SAN DIEGO (CNS) - San Diego County will remain in the "red" tier of the state's COVID-19 reopening plan, state officials said Tuesday, citing data on the two metrics California uses to adjust counties.
The county is reporting 6.9 new daily cases per 100,000 population, just .1 away from the dreaded "purple" tier, the state's most restrictive. San Diego County is also posting a 3.8% positive testing rate for the novel coronavirus -- well within the lower "orange" guideline of the state's four- tier reopening system.
This news comes as somewhat of a surprise after increasing COVID-19 numbers appeared to set the county on a path toward slipping into that most restrictive tier -- which would shutter indoor operations for restaurants, movie theaters, houses of worship and gyms, limit retail businesses to just 25% capacity and have major impacts on indoor business for most other industries until the county can improve its numbers.
The county Board of Supervisors met multiple times in the last few days to discuss taking potential action should that happen, including legal action. Gov. Gavin Newsom rejected a county effort Wednesday to discount the more than 800 positive tests recorded by San Diego State University since the semester began.
The data released Tuesday did factor in SDSU cases. The push to exclude them was an unlikely gambit in the first place, as SDSU is located in a highly residential neighborhood in the heart of the city.
"We included the San Diego State University numbers we received in all of our calculations," state Health Secretary Dr. Mark Ghaly said. "We've worked closely with San Diego County over the past, not just last week, but really intensely over the last week to make sure we all understood the data and that we understood where the county landed in the framework. There were no concessions made based on their data. And we looked closely at San Diego State, the same way we do all of the other counties across the state."
Despite the good news about remaining in the red tier, Ghaly noted that the county is hovering on the brink of being downgraded. The state rules currently state that a county has to be above one of the two metrics -- daily case rate by population and positive test rate -- for two consecutive weeks before it can be moved. To move down to less restrictive tiers, both of those metrics must be below state guidelines for two consecutive weeks. Should the county be placed in the purple tier, it would have to wait a minimum of three weeks before moving back to less restrictive tiers.
Ghaly said San Diego County would stay in red for this week, but he could not make any promises for the week after if case numbers rise again.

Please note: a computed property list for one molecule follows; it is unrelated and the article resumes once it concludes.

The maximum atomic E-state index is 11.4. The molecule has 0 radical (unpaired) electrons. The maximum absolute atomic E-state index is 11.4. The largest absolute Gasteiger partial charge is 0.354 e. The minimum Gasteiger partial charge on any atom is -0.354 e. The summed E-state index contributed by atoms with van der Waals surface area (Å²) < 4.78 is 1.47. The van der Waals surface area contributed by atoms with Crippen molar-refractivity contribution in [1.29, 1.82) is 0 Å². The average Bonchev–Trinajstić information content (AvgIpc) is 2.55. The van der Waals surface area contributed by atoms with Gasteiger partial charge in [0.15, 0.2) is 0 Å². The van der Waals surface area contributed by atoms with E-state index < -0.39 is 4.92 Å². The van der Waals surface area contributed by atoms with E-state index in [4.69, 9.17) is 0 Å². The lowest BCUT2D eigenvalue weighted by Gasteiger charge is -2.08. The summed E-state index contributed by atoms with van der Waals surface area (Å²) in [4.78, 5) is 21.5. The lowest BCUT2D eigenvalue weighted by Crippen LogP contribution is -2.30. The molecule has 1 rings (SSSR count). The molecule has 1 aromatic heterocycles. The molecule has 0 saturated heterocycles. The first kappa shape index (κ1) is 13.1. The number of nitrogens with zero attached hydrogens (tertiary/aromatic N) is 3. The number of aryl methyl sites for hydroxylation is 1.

"We certainly see a county that is hovering around that threshold between red and purple, but we continue to have conversations about how we at the state can support San Diego, as well as understanding more and more what San Diego is doing around places like San Diego State University to curtail or limit transmission," he said.
To facilitate expanded COVID-19 testing at San Diego State University, the county testing site at Mar Vista High School in Imperial Beach will be temporarily closed through Friday. Testing there will resume Sept. 28.
Testing capacity at the SDSU Alumni Center at 5250 55th St. is being expanded from 500 to 1,000 tests a day and will be open to the public, students and university staff. The no-appointment site will offer testing from 8:30 a.m. to 4 p.m. through Friday.
As of Monday night, SDSU had reported 880 confirmed or probable cases, including two reports of faculty or staff who have tested positive.
The San Diego County Board of Supervisors passed a motion Tuesday to show their support for County Public Health Officer Dr. Wilma Wooten in her efforts to work with the state.
The board voted to support Dr. Wooten's effort for "the adjudication and revised reopening criteria to accurately reflect the dynamics of the pandemic in San Diego County."
Many of the supervisors felt aside from daily cases of COVID-19, other factors like hospitalization rates, the case rate adjustment factor and special circumstances should be considered before rolling back any progress in reopening.
It began with Board Vice Chair Jim Desmond making a motion to write another letter to the governor asking for local control in reopening. After discussion, he changed his motion for the board to back Dr. Wooten to work with the state in revising the criteria.
The vote passed 4 to 1 with Supervisor Nathan Fletcher dissenting.
Though the vote board showed their support for Wooten and her efforts in working with the state, it's unclear if it will lead to any change.
County public health officials reported 348 new COVID-19 infections and no new deaths Monday, raising the region's total cases to 44,925 with the death toll remaining at 760.
Of the 6,374 tests reported Monday, 5% returned positive, bringing the 14-day rolling average of positive tests to 3.7%.
The seven-day daily average of tests is 8,440.
Of the total positive cases reported as of Sunday, 3,418 -- or 7.6% -- required hospitalization and 801 -- or 1.8% -- had to be admitted to an intensive care unit.
One new community outbreak in a restaurant was confirmed Monday. From Sept. 14-20, 22 community outbreaks were confirmed.
The number of community outbreaks remains above the trigger of seven or more in seven days. A community setting outbreak is defined as three or more COVID-19 cases in a setting and in people of different households over the past 14 days.